9. Mérel, Pierre & Sexton, Richard J., 2017. "Buyer power with atomistic upstream entry: Can downstream consolidation increase production and welfare?," International Journal of Industrial Organization, Elsevier, vol. 50(C), pages 259-293.
    10. Ursino Giovanni, 2015. "Supply Chain Control: A Theory of Vertical Integration," The B.E. Journal of Economic Analysis & Policy, De Gruyter, vol. 15(4), pages 1831-1866, October.
    11. Bonnet, Céline & Bouamra-Mechemache, Zohra & Molina, Hugo, 2016. "The Welfare Effects of Brand Portfolio Strategies in the Soft Drink Industry: A Structural Bargaining Approach with Limited Data," 149th Seminar, October 27-28, 2016, Rennes, France 245168, European Association of Agricultural Economists.
    12. Gaudin, Germain, 2017. "Vertical bargaining and retail competition: What drives countervailing power?," DICE Discussion Papers 195, University of Düsseldorf, Düsseldorf Institute for Competition Economics (DICE).
    13. Ioannis Pinopoulos, 2017. "Input price discrimination, two-part tariff contracts and bargaining," Discussion Paper Series 2017_01, Department of Economics, University of Macedonia, revised Jan 2017.

    More about this item

    JEL classification:

    • C72 - Mathematical and Quantitative Methods - - Game Theory and Bargaining Theory - - - Noncooperative Games
    • C78 - Mathematical and Quantitative Methods - - Game Theory and Bargaining Theory - - - Bargaining Theory; Matching Theory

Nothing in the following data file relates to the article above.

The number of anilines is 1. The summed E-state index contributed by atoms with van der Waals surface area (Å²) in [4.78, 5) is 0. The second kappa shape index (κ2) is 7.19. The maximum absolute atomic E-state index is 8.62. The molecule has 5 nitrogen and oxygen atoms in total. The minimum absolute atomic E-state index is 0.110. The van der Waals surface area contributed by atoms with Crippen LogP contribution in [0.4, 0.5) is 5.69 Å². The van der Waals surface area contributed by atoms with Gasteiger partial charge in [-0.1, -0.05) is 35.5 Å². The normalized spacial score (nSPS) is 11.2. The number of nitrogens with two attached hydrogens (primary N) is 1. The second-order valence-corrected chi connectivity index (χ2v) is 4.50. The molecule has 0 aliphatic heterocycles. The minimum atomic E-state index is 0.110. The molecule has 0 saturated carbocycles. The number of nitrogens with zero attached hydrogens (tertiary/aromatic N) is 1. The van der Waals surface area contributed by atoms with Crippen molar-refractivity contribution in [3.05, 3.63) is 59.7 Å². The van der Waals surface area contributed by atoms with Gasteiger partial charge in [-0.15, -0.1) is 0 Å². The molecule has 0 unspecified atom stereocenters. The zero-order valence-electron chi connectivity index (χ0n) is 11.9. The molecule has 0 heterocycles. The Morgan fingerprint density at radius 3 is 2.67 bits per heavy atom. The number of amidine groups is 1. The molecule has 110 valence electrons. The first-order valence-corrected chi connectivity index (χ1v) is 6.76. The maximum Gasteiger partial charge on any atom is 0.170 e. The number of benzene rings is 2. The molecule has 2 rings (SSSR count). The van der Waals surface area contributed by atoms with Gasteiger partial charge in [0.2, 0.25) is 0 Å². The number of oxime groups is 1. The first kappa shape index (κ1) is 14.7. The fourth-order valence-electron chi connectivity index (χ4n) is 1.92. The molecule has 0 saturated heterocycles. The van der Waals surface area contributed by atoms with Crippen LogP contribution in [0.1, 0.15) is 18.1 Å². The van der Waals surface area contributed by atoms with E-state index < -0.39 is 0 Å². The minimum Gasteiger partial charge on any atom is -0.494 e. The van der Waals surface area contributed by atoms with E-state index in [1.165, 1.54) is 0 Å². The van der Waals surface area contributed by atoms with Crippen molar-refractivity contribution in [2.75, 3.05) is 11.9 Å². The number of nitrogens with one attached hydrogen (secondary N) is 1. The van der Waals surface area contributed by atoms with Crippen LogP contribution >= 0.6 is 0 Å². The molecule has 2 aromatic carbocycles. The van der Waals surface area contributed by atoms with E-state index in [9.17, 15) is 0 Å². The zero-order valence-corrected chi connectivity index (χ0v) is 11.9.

• D43 - Microeconomics - - Market Structure, Pricing, and Design - - - Oligopoly and Other Forms of Market Imperfection
    • L13 - Industrial Organization - - Market Structure, Firm Strategy, and Market Performance - - - Oligopoly and Other Imperfect Markets
    • L14 - Industrial Organization - - Market Structure, Firm Strategy, and Market Performance - - - Transactional Relationships; Contracts and Reputation
    • L81 - Industrial Organization - - Industry Studies: Services - - - Retail and Wholesale Trade; e-Commerce

    Statistics

    Access and download statistics

    Corrections

    All material on this site has been provided by the respective publishers and authors. You can help correct errors and omissions. When requesting a correction, please mention this item's handle: RePEc:imp:wpaper:5958. See general information about how to correct material in RePEc.

    For technical questions regarding this item, or to correct its authors, title, abstract, bibliographic or download information, contact: (Dr David A Wilson). General contact details of provider: http://edirc.repec.org/data/sbimpuk.html .

    If you have authored this item and are not yet registered with RePEc, we encourage you to do it here. This allows to link your profile to this item. It also allows you to accept potential citations to this item that we are uncertain about.

    If CitEc recognized a reference but did not link an item in RePEc to it, you can help with this form .

    If you know of missing items citing this one, you can help us creating those links by adding the relevant references in the same way as above, for each refering item. If you are a registered author of this item, you may also want to check the "citations" tab in your RePEc Author Service profile, as there may be some citations waiting for confirmation.

    Please note that corrections may take a couple of weeks to filter through the various RePEc services.

    IDEAS is a RePEc service hosted by the Research Division of the Federal Reserve Bank of St. Louis . RePEc uses bibliographic data supplied by the respective publishers.